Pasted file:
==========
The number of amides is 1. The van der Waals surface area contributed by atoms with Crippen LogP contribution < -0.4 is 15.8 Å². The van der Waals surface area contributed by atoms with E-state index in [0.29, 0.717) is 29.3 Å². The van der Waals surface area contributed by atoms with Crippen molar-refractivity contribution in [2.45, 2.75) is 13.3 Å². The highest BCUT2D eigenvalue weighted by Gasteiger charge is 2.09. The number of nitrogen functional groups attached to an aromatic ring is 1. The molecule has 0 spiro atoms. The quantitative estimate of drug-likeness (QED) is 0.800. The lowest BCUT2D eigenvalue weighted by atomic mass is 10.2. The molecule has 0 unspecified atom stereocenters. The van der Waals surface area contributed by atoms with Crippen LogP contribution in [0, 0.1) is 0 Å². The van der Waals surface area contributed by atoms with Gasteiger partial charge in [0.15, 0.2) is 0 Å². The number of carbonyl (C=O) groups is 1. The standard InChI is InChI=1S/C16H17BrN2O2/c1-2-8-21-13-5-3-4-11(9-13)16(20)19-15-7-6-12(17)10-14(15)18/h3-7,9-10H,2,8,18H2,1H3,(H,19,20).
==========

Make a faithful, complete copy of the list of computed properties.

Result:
The number of amides is 1. The van der Waals surface area contributed by atoms with Crippen LogP contribution < -0.4 is 15.8 Å². The van der Waals surface area contributed by atoms with E-state index in [0.29, 0.717) is 29.3 Å². The van der Waals surface area contributed by atoms with Crippen molar-refractivity contribution in [2.45, 2.75) is 13.3 Å². The highest BCUT2D eigenvalue weighted by Gasteiger charge is 2.09. The number of nitrogen functional groups attached to an aromatic ring is 1. The molecule has 0 spiro atoms. The quantitative estimate of drug-likeness (QED) is 0.800. The lowest BCUT2D eigenvalue weighted by atomic mass is 10.2. The molecule has 0 unspecified atom stereocenters. The van der Waals surface area contributed by atoms with Crippen LogP contribution in [0, 0.1) is 0 Å². The van der Waals surface area contributed by atoms with Gasteiger partial charge in [0.15, 0.2) is 0 Å². The number of carbonyl (C=O) groups is 1. The standard InChI is InChI=1S/C16H17BrN2O2/c1-2-8-21-13-5-3-4-11(9-13)16(20)19-15-7-6-12(17)10-14(15)18/h3-7,9-10H,2,8,18H2,1H3,(H,19,20).